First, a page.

When it comes to aging, it is often associated with either getting weaker, slower or in some ways becoming less physically capable.  It is true that as we get older, we experience sarcopenia (age-related muscle loss).  We also know that with regular exercise, particularly strength training, we can slow down the process of how much strength and muscle we lose. While it is important to maintain our strength as we age, another factor that is often missed is how we also lose muscle power.

It is easy to see muscle power in sports like 100m dash where you have to push out the starting blocks rapidly, or in basketball where you have to be explosive to dunk the ball. However, how does the concept of muscle power relate to seniors?  Well, a great example of how seniors need muscle power is when they lose their balance, and they have to move their leg and body fast to recover to avoid falling.  In my opinion, people often assume that children lose their balance much less than seniors thus avoiding falling; but when we are younger, we have more power to move quicker and recover which makes a big difference.  So how do seniors slow down the process of losing muscle power as they do with strength?  Please read my 3 suggestions to train muscle power for seniors.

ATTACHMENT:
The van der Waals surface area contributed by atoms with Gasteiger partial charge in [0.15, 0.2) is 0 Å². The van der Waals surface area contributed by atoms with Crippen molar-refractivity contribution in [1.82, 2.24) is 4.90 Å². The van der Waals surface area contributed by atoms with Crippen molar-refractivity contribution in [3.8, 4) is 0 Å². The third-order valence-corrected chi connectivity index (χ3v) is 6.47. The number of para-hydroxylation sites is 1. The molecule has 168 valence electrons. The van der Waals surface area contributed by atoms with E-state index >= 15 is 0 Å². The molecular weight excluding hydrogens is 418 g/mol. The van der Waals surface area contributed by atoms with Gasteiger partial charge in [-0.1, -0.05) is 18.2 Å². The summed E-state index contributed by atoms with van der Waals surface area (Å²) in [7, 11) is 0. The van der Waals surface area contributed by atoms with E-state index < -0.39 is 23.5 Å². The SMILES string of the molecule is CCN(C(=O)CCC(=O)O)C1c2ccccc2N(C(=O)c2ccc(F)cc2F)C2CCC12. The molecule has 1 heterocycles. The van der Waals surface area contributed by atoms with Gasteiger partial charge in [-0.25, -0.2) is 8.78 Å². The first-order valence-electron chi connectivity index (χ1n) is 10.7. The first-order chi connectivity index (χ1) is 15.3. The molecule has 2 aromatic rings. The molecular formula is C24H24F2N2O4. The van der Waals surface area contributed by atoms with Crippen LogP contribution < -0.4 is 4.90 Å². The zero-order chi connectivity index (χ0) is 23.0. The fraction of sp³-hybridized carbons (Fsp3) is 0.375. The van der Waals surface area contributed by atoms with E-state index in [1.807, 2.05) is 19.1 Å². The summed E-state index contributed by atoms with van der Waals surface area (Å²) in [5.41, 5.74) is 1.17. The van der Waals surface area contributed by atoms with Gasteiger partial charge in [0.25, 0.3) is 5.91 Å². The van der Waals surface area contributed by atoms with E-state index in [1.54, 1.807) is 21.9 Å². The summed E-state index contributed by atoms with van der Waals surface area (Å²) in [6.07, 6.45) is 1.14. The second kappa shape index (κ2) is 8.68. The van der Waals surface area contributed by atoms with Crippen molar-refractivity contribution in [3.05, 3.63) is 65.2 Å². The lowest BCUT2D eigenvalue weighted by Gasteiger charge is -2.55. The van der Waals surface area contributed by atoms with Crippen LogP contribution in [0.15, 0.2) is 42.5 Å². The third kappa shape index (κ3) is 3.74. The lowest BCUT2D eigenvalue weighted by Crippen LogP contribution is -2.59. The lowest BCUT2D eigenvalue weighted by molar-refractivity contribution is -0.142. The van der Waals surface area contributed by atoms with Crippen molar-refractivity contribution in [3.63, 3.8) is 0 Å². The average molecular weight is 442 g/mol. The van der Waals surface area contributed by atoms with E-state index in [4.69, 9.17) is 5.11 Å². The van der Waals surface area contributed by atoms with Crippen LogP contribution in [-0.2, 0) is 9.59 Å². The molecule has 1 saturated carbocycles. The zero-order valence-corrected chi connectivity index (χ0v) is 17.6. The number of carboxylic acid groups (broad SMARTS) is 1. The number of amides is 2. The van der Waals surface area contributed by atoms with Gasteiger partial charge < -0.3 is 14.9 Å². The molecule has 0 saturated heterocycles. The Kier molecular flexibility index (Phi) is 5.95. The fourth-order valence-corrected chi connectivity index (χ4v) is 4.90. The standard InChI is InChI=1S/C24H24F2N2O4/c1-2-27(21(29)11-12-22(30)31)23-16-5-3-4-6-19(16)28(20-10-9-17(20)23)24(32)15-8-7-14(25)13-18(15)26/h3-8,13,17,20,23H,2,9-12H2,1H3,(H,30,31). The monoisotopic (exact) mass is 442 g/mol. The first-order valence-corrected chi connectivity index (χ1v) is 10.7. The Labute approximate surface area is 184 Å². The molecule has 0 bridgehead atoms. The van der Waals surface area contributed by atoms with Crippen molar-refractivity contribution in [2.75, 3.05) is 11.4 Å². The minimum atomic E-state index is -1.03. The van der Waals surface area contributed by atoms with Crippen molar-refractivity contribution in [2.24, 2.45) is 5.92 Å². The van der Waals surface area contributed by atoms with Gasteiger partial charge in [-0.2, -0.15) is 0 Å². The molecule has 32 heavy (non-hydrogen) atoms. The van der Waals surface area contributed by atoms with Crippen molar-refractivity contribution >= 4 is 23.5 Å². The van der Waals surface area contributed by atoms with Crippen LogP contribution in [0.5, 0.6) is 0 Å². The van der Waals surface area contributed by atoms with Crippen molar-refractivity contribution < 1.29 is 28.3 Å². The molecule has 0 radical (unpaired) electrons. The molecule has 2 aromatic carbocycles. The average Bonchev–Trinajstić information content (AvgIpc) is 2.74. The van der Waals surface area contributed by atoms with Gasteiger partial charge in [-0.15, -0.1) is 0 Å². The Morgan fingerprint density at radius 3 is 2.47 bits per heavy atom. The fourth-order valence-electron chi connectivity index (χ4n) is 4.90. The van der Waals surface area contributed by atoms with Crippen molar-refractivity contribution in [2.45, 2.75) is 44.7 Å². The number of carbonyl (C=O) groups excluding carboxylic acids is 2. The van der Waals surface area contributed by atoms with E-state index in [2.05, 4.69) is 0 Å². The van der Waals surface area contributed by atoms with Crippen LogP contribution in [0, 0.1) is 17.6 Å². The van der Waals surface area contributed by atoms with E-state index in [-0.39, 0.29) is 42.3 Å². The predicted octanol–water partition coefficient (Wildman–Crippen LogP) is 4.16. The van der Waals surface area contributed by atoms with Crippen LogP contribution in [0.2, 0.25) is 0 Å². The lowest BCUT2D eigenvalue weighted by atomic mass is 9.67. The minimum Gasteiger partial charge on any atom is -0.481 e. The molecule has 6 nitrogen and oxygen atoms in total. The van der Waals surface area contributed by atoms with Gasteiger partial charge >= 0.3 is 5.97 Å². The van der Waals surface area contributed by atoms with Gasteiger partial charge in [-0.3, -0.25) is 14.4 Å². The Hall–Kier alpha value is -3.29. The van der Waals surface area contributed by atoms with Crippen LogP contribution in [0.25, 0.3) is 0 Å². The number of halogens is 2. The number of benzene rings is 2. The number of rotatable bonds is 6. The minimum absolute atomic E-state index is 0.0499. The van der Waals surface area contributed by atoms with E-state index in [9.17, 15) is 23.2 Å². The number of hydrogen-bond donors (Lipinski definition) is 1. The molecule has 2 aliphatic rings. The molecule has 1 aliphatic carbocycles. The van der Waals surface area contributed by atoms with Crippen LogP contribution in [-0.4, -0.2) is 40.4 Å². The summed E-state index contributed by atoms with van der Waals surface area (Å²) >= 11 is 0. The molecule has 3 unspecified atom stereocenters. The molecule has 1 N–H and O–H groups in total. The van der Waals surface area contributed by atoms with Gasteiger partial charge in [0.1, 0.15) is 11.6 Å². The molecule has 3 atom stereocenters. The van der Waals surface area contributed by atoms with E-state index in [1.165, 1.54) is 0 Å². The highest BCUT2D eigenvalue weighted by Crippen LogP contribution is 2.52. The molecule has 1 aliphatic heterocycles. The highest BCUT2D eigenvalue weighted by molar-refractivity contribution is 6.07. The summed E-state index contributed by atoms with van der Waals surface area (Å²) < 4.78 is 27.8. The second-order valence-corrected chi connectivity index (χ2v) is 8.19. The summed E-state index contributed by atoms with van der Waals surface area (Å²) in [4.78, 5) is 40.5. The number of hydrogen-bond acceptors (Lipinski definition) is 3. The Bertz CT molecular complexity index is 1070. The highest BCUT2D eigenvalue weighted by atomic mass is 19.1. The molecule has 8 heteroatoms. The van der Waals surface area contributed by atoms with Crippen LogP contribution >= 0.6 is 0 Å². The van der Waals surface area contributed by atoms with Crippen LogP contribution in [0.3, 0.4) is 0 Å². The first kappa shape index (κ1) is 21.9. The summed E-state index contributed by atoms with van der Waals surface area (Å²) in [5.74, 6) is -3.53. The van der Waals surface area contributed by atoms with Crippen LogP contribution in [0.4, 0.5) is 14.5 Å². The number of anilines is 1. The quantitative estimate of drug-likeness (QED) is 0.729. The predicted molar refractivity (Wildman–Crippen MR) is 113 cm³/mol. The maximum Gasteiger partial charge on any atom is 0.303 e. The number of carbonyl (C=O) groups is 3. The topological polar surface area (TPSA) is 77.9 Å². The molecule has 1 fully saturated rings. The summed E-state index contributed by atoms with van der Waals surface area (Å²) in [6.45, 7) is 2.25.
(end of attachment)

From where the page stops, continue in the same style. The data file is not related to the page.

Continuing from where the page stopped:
Use Agility Ladders – If you are unfamiliar with what an agility ladder is, think of a soft ladder that you would lay on the ground and step through quickly.  As children, we probably didn’t use agility ladders often because you probably didn’t need to. If you played sports or did things like hopscotch or rope skipping, they would force you to work on your power and quickness.  While I would recommend that everyone should do agility ladder drills, an easy and cheap substitute would be to put two 10ft vertical lines of tape on the ground, and connect the lines with 10 lines a foot apart horizontally (see picture below for example).  Now, try to step through the ladder as quickly and as safe as possible for at least 3-4 times.

 

 

 

 

 

 

 

 

 

 

 

Kettlebells- The one thing that I like about kettlebells is they force you to move a weight quickly to do the exercise properly.  As with doing regular strength training, if you find an intensity that challenges you, you can try to do at least 10-20 kettlebells swings every other day.  If you don’t have a kettlebell, a dumbbell offers a good substitute.

Practice Losing Your Balance – So I don’t want you to fall, but a good idea to practice your recovery ability would be to do dynamic balance.  Dynamic balance is trying to regain your balance when you are less stable.  If you already do balance exercises like standing on 1 foot, just waving your arms or swinging the leg that you are not standing on, can make the exercise dynamic. When you do lose your balance in real life, you will be better equipped if you practice dynamic balance.

Share This